In December 2019, the first case of COVID-19 was identified in Wuhan, the most populous city in central China. It is a virus that affects the respiratory system with a high degree of contagion and low mortality. Since the recognition of the outbreak, several measures of socia isolation, suspension of activities and productive stoppage have been implemented. The impacts it has generated have put the world economy from the perspective of an even more complex economic and social crisis than that expected at the end of 2019.
The world is dragging a low growth trend since 2010, a 2.8% annual average. The end of 2019 was marked by various expressions of social discontent fed up with economic policies in Hong Kong, Iran, France, the United Kingdom, Spain. They also recurred in Latin America, where the strongest social manifestations happened in Ecuador, Argentina, Chile, Colombia, and Haiti. Before the pandemic, the accumulation model, based on the free market, was expected to face a social crisis triggered by the unacceptable social costs of privatization of public services, the flexibilisation of labour legislation, the financialisation of savings and pensions, the concentration of wealth, and the pre-eminence of private capital in the allocation of resources.
With the outbreak, from mid-January China began to implement measures of isolation, city paralysis, border closures, and factory closures. These measures slowed down the Chinese economy with impacts on its level of economic growth that spilled over to the US, Canada, and Mexico. This happens as it is their leading supplier and its third-largest export market after each other. China supplies strategic inputs for five productive branches: aeronautics, pharmaceuticals, automotive, telecommunications, and electronics.
Despite the paralysis of the Chinese economy, the COVID-19 has reached a degree of almost global contagion, with more than 229 thousand confirmed cases, 148 countries and 9.3 thousand deaths worldwide ¬ (March 19, 2020). Although it has a low mortality rate, the impact on the world's social, political, and economic life has been profound. At the end of January, the International Monetary Fund was still talking about a slow recovery in world growth of 3.3%, compared to 2.9 in 2019. However, only on 12 February, the world's leading stock markets collapsed. Nobody calculated the magnitude of China in the global production chains. China is the backbone of the world economy.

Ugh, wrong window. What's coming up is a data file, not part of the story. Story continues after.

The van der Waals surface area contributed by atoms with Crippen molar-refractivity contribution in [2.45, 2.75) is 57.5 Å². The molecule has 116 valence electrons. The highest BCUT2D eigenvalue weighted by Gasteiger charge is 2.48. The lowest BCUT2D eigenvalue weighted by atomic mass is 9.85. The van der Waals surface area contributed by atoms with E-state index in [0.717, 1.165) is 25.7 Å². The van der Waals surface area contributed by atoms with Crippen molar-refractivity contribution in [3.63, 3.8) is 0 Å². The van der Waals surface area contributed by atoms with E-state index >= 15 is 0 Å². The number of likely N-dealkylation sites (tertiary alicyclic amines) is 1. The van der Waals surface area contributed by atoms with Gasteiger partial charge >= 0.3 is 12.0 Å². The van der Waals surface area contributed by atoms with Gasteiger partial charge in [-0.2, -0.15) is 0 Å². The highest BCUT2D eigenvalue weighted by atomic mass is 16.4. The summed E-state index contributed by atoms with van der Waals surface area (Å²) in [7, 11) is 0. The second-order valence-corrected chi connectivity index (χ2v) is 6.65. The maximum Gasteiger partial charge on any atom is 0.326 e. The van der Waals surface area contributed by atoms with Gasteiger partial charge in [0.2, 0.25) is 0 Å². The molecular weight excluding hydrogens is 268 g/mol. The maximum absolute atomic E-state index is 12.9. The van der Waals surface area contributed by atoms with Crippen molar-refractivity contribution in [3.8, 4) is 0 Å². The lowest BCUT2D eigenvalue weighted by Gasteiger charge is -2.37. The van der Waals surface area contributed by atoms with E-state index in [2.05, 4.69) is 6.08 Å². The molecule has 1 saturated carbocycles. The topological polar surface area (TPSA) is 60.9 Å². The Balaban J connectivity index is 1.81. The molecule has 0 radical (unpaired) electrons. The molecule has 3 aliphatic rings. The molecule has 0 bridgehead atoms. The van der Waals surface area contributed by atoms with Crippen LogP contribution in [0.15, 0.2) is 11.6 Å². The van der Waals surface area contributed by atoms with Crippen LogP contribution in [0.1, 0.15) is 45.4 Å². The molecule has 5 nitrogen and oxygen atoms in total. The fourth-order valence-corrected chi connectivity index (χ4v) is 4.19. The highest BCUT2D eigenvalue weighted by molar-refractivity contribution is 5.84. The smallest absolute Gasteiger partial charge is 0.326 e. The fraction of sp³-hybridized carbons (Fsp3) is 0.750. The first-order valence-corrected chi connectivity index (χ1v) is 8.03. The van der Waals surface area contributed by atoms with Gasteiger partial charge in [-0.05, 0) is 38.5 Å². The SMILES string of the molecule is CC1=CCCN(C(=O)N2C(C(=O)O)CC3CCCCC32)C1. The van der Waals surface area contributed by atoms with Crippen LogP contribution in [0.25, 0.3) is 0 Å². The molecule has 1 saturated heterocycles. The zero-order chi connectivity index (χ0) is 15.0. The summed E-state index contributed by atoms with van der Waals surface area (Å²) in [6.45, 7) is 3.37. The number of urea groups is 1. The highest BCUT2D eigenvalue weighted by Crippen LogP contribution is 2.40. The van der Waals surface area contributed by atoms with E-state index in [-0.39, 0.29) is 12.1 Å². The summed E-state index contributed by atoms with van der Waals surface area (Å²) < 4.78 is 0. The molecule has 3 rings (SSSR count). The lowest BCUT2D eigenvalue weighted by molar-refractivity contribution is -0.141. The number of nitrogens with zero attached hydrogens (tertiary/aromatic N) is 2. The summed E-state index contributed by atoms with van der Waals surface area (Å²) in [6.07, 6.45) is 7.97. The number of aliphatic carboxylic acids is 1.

After the world's most dynamic economy came to a standstill, its exports were canceled, and its imports restricted. Instantly, international trade was reduced, and production in global value chains began grinding to a halt. The impact was immediate on the economies linked to it. The first to feel it was the financial markets and the more developed countries. Since February 12, the leading stock exchanges have not stopped their fall, the S&P 500 has accumulated a 26.1% decline, the German DAX 35.3%, the Japanese NIKKEI 27.1%, and the British FTSE 30.6%. To date (19.3.2020), the decline continues despite all the attempts by the Fed and the ECB to stop it. (See Chart 1) It has reduced the federal funds rate to between 0 and 0.25% and injected $700 billion through the sale of treasury bonds, and the European Bank, which has injected E750 billion.